Challenge coins are largely used in the military. They are used as a symbol of camaraderie in the service and to foster brotherhood. Most military challenge coins are also used to symbolize the military unit’s identity so that servicemen have a sense of strong belonging to their unit. Other challenge coins are given to recognize service excellence and to commemorate soldier deployment. In the military, the fallen brothers are also remembered by issuing custom coins. While this practice is common with US, British, Australian, Canadian and German military forces, many others are following suit.
A challenge coin is also fondly used in a challenge coin check. It involves a challenge and a response. A serviceman who has a challenge coin can issue or initiate a coin check challenge when he is in a bar. This means that he is presenting his coin and the others present in the bar should present their coins out as well. If there is someone who does not have his coin with him at that moment, he shall be obligated to buy one round of drinks for everyone. On the other hand, if everyone else in the bar has his coin with him, the one who initiated the challenge will be the one to buy the round of drinks. This challenge fosters esprit de corps and is a fun way to enjoy each other’s company.
Using custom coins can be entertaining but there are standing rules when it comes to the coin check challenge. First of all, the challenge shall be kicked off by the initiator this way: he holds the coin up in the air for all to see and he will declare the challenge by making a statement. Sometimes, he may have to shout or scream. However he does it, the essence is that there needs to be a verbal acknowledgement that he is starting the challenge. On the other hand, another method that can be utilized is by placing the coin on the table, bar or floor in such a manner that it produces a very audible noise. Whether the challenge is issued verbally or non-verbally, it should be easily heard to be acknowledged.
Sometimes, someone may accidentally drop his coin and it is acknowledged by the others. It means that a challenge has been issued even if that person did not intend to do so. In the military service, dropping your coin is equivalent to improper care. So if you have dropped it and unintentionally issued a challenge, you cannot back out of it and you would eventually have to buy a round of drinks for everyone if they all have their custom coins with them. You cannot give the excuse that you just dropped the coin by accident.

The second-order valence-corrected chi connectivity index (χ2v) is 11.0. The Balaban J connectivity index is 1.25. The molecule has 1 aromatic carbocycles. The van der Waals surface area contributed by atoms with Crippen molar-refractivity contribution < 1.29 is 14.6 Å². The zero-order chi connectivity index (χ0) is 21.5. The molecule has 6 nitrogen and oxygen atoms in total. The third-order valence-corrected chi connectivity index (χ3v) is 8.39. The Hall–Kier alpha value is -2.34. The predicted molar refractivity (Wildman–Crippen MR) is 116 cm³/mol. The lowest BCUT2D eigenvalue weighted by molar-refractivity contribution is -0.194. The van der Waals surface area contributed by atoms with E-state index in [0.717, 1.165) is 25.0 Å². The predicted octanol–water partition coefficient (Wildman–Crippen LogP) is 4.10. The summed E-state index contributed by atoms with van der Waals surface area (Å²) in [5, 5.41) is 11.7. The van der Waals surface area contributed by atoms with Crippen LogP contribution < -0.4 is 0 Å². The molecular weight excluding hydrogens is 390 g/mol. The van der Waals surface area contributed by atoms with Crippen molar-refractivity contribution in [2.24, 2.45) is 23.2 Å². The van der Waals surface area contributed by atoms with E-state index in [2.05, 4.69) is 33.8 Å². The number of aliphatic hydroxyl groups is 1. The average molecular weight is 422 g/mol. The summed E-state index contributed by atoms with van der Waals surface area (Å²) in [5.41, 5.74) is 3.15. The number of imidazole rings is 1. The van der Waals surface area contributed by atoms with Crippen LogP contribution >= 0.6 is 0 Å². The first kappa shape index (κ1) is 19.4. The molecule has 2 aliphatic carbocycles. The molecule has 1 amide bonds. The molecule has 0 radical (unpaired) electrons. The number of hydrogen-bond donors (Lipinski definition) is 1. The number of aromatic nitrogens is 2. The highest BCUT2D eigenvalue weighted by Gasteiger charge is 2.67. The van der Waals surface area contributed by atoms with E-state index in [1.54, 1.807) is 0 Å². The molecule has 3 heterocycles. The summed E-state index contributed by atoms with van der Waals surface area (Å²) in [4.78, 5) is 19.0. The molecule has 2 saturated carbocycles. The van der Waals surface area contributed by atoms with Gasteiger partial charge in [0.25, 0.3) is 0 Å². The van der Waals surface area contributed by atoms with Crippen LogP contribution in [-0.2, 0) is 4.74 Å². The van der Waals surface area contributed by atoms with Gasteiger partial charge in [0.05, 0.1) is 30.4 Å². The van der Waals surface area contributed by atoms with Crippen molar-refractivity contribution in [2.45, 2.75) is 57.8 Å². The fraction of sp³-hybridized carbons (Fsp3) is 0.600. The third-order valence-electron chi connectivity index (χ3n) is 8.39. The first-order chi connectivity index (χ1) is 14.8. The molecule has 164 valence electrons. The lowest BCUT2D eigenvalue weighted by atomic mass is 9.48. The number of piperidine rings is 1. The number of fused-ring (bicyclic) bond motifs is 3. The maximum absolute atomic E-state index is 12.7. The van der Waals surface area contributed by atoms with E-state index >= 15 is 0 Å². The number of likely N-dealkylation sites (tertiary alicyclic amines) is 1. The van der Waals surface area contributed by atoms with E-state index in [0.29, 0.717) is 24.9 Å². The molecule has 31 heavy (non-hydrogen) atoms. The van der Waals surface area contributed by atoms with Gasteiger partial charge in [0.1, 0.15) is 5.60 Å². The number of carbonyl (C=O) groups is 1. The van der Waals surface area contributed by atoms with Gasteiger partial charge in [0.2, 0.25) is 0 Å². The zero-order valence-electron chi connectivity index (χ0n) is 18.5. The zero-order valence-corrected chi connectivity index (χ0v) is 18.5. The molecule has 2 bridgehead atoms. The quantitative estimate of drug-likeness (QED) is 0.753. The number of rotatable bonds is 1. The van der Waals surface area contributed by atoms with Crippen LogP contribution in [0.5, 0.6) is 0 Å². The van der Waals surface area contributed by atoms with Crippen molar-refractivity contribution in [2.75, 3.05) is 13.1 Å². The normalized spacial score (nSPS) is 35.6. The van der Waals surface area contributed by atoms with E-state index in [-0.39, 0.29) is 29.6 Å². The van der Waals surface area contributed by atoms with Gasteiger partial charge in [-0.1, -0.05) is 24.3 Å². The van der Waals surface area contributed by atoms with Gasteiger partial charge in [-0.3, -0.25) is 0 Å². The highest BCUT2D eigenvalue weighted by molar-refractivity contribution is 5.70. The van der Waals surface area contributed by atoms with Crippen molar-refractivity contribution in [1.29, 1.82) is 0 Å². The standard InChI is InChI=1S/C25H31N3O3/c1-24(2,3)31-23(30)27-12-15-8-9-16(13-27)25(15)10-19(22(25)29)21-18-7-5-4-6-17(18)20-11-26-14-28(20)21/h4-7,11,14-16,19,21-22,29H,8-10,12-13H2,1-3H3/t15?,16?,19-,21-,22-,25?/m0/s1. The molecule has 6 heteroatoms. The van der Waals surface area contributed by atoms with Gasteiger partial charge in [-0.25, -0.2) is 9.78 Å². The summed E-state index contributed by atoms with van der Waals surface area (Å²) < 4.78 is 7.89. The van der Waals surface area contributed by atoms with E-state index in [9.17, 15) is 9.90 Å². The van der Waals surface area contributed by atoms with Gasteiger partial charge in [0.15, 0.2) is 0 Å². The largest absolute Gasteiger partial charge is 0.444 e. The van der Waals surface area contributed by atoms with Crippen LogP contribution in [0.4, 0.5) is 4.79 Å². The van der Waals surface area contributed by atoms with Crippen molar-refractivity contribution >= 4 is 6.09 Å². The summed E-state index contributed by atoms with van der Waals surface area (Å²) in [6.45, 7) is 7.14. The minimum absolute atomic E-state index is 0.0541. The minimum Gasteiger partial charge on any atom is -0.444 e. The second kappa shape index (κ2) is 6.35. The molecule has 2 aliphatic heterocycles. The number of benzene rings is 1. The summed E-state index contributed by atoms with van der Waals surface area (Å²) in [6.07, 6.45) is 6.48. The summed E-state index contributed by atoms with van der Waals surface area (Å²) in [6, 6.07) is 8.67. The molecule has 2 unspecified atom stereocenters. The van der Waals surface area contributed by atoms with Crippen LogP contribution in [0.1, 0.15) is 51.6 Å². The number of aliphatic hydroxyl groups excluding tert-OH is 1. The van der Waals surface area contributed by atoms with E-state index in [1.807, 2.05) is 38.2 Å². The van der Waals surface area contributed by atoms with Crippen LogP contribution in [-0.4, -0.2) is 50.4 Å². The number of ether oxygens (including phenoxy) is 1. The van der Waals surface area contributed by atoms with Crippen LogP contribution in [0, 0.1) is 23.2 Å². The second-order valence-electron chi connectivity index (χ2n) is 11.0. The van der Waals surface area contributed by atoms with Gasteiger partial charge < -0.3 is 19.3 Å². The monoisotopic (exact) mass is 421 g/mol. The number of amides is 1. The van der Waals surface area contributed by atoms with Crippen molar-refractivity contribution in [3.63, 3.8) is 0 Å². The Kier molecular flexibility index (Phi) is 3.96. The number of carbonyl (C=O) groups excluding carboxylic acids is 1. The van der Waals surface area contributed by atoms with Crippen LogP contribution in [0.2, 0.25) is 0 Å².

The response to the challenge shall be given in the same manner as the issuance of the challenge. The other military or service personnel in the bar will also draw out their custom coins and show it to the rest. If somebody is present that cannot properly respond to the challenge, he will by drinks for the challenger and the group. Again, if the challenger finds himself surrounded by a group that responded correctly to his challenge, he is obligated to buy drinks for them. If you, as a challenger or as one challenged, fail to buy a round, it is considered a disgraceful offense. You will be asked to turn-in your challenge coin to the agency that issued it to you.
Another rule of coin checks is that they can be done anytime, in any place. When responding to the challenge, you are only allowed one step and an arm’s length to reach for your coin. If you cannot reach it within that limit, then you have lost the challenge. Coin checks apply to personnel who are clothed or unclothed, too. There are no exceptions. So if you are one of the military personnel who have been issued a challenge coin, always make sure that you have it with you.